Dinner & A Movie

Arugula and Goat Cheese Ravioli and Revolutionary Road

This was my very first attempt at making ravioli, I wanted something as classic as the character’s lives may seem on the outside and a simple comfort food to ease through the drama in this stunning movie based on the crumbling reality of the American Dream. Revolutionary Road is one of those films I really love because visually every scene is a perfect photograph. The outstanding acting, art direction and styling, as you can see from the image below, takes you right into their world no matter how good or bad it may be. Love it or hate it, the pasta is to die for.

  • Arugula and Goat Cheese Ravioli
  • by: Gourmet


  • 1 Package of fresh pasta dough squares
  • For filling
  • 2 tablespoons unsalted butter
  • 1 1/2 teaspoons finely chopped garlic
  • 3/4 teaspoon salt
  • 3/4 teaspoon black pepper
  • 1 lb arugula, trimmed
  • 1 teaspoon finely grated fresh lemon zest
  • 1/2 cup soft mild goat cheese (4 1/2 oz)
  • 1/2 cup ricotta (preferably fresh; 4 1/2 oz)
  • For sauce
  • 1/2 stick (1/4 cup) unsalted butter
  • 1/3 cup pine nuts (1 1/2 oz)
  • 1 tablespoon finely chopped garlic
  • 1/2 teaspoon black pepper
  • 1/4 teaspoon salt
  • 2 teaspoons fresh lemon juice
  • 1/4 cup extra-virgin olive oil
  • 1/2 cup chopped arugula

  • *this meal cost $12 and could feed 4 people

For the filling:

Heat butter in a 12-inch heavy skillet over moderate heat until foam subsides, then add garlic, salt, and pepper and cook, stirring occasionally, until garlic begins to turn golden, 1 to 2 minutes. Add arugula and zest and cook, turning with tongs, until arugula is wilted, 2 to 4 minutes. Transfer arugula mixture to a fine-mesh sieve and press with back of a wooden spoon to extract excess liquid, then finely chop. *I used a coffee filter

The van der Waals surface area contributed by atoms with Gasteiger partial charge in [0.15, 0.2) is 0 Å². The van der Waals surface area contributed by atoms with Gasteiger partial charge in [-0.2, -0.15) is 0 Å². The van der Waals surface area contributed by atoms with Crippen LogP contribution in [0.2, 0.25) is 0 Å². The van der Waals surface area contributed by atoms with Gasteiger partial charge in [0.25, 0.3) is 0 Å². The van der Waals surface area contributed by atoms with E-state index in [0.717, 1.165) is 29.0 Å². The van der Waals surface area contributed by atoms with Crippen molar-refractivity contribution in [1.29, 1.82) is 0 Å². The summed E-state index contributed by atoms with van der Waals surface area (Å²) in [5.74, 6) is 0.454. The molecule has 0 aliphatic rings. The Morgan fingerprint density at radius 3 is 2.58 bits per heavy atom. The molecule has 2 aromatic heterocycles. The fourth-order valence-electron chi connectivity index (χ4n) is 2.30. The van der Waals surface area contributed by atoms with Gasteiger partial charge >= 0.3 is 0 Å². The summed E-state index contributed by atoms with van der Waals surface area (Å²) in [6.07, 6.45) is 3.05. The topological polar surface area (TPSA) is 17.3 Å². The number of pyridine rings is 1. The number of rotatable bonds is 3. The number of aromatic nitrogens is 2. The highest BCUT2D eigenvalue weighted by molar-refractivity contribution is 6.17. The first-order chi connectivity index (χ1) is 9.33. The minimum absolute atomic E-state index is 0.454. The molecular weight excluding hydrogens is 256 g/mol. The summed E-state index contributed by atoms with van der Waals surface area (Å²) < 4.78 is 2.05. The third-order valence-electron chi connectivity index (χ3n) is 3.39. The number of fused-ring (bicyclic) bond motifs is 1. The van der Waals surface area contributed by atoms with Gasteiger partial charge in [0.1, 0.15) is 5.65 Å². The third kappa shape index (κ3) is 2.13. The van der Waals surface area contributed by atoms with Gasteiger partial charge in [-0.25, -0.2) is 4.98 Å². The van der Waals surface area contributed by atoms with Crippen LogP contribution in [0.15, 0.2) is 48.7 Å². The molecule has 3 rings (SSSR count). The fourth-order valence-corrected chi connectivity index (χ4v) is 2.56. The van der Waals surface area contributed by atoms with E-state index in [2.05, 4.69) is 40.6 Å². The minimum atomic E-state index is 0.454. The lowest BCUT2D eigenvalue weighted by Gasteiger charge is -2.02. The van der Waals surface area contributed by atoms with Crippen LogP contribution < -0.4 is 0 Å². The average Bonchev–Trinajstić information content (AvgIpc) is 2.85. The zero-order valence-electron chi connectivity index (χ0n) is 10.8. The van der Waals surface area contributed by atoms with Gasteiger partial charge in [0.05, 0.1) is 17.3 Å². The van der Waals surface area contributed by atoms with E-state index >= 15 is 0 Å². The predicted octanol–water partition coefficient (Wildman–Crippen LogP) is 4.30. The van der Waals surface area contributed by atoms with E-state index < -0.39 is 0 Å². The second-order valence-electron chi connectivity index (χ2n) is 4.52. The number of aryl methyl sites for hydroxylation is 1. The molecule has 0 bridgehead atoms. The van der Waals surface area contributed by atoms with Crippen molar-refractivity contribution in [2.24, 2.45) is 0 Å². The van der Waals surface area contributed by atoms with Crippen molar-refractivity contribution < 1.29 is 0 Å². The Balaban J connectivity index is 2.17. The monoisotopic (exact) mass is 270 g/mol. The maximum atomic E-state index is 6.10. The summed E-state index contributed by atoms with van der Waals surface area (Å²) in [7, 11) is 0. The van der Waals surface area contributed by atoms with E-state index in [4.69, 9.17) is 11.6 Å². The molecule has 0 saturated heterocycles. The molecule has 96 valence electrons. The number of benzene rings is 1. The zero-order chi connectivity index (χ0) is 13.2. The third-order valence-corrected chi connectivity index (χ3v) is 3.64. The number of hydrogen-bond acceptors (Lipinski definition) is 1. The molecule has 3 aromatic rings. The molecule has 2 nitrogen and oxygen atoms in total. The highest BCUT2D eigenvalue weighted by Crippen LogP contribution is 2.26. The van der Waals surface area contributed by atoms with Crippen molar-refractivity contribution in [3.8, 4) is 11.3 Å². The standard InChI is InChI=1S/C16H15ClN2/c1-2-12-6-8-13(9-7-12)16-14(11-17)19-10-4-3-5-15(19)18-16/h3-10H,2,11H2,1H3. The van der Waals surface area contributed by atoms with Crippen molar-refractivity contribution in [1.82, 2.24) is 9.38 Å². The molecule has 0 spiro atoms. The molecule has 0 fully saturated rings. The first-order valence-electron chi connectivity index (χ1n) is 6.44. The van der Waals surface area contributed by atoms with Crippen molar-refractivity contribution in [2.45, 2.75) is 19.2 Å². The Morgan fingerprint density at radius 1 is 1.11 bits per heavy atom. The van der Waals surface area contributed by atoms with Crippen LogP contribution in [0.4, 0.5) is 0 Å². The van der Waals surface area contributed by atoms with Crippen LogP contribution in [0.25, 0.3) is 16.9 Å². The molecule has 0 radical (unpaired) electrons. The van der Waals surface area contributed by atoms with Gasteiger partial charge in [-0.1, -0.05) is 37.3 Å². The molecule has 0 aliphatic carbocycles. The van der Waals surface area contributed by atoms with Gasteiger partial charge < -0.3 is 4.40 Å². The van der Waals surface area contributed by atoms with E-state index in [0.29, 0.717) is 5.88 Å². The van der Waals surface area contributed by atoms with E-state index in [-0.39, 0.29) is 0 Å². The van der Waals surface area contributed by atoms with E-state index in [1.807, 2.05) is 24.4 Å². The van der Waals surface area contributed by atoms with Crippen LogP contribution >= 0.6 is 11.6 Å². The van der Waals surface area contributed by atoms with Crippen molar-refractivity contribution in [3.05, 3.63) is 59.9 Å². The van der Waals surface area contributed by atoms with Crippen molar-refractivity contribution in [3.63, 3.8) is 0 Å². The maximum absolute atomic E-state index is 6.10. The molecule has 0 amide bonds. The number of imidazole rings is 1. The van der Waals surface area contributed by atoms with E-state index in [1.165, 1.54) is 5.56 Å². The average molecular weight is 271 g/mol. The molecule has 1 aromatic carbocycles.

Stir together arugula mixture and cheeses in a bowl.

I used pre-made pasta dough squares to save time which I laid out in batches to fill and seal on the cutting board.

Take about 1/2 a spoon full of the filling mixture and drop in the center of each square. With a pastry brush (an artist brush in my case) or your fingers, paint a whisked egg wash around the dough’s border to act as a sealant when you push the two pieces of dough together forming the ravioli.

Press down firmly but gently around each mound, forcing out air. (Air pockets increase the chance that ravioli will break during cooking.)

We then used a fork to press around the sealed borders as decoration, I think it makes it look very rustic and exciting (yes, I get excited about crimped edges..)

For the sauce:

Heat butter in cleaned 12-inch heavy skillet over moderate heat until foam subsides, then cook pine nuts, stirring frequently, until pale golden, about 4 minutes. Add garlic, pepper, and salt and cook, stirring frequently, until garlic begins to turn golden, about 2 minutes. Add lemon juice and oil, swirling skillet to combine, and remove from heat. (Leave sauce in skillet.)

Bring a 6- to 8-quart pot of salted water to a boil over high heat, then reduce heat to a gentle boil. While water is heating, reheat sauce over low heat if necessary.
Add half of ravioli to gently boiling water, carefully stirring to separate, and cook, adjusting heat to keep at a gentle boil, until pasta is just tender, 2 to 3 minutes (*ravioli will float). Lift cooked ravioli with a slotted spoon, draining well over pot, then transfer to skillet with sauce and gently swirl skillet to coat pasta. Transfer ravioli to a platter with half of sauce and sprinkle evenly with half of chopped fresh arugula. Repeat with remaining pasta, sauce, and arugula.

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